(nl) wrote: I was ultimately disappointed in this film although it was an interesting piece of avante-garde, horror cinema that attempts to explore the relation between sexuality and more primitive appetites. Brutal in parts and definitely disturbing in its depiction of individuals who attempt to force their passions into the normal paradigms of accepted sexuality but who ultimately remain incapable of doing so. While the premise of Trouble Every Day is interesting, it is ultimately tedious in parts and its avante-garde aspirations prove to be less than aesthetically exhilirating. Overall, I give this film some kudos for its originality and its bold aspirations, but I cannot give it a very good rating because I feel that it ultimately fails to achieve what it could have.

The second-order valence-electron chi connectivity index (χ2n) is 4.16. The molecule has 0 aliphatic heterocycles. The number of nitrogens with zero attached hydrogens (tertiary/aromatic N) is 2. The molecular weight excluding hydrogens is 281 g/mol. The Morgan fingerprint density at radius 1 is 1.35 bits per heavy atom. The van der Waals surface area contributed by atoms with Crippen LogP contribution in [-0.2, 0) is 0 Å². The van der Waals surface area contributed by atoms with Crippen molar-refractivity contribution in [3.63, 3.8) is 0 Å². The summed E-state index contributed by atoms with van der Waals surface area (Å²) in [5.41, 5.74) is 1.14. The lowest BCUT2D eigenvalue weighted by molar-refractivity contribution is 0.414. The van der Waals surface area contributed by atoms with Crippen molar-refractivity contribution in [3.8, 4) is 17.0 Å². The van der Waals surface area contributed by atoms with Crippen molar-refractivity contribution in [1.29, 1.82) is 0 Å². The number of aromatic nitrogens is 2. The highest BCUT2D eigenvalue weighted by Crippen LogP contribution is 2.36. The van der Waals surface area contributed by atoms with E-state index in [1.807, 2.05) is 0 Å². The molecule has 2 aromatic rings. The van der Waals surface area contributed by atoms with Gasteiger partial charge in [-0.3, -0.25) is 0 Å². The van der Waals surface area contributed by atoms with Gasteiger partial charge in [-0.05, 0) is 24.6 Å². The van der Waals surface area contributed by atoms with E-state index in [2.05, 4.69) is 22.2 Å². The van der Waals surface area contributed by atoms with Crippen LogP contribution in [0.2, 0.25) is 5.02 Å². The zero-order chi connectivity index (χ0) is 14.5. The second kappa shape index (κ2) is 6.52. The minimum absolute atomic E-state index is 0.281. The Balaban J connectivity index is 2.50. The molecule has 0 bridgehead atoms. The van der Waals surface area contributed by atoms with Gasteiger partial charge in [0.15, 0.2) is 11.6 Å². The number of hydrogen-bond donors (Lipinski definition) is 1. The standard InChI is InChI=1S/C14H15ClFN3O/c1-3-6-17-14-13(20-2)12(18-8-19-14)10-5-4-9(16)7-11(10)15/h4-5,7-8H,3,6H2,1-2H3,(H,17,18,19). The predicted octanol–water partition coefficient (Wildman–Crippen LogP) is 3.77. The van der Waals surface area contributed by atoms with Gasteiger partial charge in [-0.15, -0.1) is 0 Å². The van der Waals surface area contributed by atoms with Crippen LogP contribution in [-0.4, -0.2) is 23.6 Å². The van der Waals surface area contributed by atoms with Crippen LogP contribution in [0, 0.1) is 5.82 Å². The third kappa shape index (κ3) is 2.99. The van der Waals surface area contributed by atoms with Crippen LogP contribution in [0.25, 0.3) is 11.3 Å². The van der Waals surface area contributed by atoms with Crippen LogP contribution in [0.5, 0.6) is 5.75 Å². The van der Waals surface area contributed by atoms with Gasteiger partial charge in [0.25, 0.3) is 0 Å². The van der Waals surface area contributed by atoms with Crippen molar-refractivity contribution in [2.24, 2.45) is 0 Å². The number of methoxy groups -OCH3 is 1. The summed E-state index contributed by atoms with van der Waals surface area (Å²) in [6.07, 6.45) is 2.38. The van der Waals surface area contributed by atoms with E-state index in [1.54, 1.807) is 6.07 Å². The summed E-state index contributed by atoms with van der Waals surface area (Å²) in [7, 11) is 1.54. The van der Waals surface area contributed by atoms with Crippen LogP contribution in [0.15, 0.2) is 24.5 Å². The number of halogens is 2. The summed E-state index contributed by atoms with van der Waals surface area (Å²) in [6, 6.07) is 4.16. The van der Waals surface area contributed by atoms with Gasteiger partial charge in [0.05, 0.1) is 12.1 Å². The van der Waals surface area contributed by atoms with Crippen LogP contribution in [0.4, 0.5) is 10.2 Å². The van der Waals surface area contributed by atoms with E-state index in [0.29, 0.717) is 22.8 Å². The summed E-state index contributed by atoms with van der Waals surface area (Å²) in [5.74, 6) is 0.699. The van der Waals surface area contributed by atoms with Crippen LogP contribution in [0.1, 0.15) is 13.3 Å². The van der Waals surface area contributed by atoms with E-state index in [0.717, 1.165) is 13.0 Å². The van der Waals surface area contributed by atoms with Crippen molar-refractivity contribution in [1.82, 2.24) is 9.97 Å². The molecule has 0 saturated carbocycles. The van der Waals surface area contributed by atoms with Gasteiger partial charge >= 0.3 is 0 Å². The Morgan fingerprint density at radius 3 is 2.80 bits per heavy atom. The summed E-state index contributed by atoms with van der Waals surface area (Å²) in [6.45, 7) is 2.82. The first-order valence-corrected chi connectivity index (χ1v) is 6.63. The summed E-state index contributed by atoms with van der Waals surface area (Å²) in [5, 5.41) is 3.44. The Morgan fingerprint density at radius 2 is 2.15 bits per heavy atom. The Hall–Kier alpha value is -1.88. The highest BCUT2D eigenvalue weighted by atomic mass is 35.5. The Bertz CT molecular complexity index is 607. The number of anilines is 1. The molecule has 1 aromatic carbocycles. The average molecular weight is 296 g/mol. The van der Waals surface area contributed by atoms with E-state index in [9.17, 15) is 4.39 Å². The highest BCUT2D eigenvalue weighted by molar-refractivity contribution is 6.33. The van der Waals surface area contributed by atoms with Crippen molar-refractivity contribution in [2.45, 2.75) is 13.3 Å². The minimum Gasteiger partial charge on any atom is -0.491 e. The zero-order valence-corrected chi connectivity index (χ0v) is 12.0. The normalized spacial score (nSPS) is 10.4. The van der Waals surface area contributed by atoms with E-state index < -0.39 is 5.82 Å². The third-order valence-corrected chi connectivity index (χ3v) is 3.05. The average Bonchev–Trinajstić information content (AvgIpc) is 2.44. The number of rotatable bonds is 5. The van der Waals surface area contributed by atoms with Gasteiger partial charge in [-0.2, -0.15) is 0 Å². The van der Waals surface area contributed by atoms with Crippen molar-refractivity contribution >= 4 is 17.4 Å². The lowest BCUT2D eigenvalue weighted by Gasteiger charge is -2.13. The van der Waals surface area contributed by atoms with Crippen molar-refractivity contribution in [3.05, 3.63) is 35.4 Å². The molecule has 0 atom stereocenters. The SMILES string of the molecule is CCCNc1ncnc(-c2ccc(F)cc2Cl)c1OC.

(de) wrote: It's fun to watch these character interact with each other, but it's mostly pretty dry stuff here and not too memorable. If you're a fan of these actors though, it's hard not to love it.
(nl) wrote: I'm still trying to understand what the point of making "Pet Sematary Two" was. Yes, it has perfectly capable actors and Mary Lambert is back to direct. But this sequel, overall, is just about as unnecessary as it is mean-spirited, gory and un-scary. I don't have a problem with gore, but at least balance out the tragedy of the story with it. And unfortunately, there's no real story to "Pet Sematary Two" that hasn't been touched upon in better horror movies, or even the original film (which is still one of my favorite Stephen King adaptations). If you're looking for plentiful on-screen violence, you'll be satisfied. But those looking for an actually decent sequel to a horror classic are better off sticking with the first film, which manages to dole out equal terror and tragedy with its violence.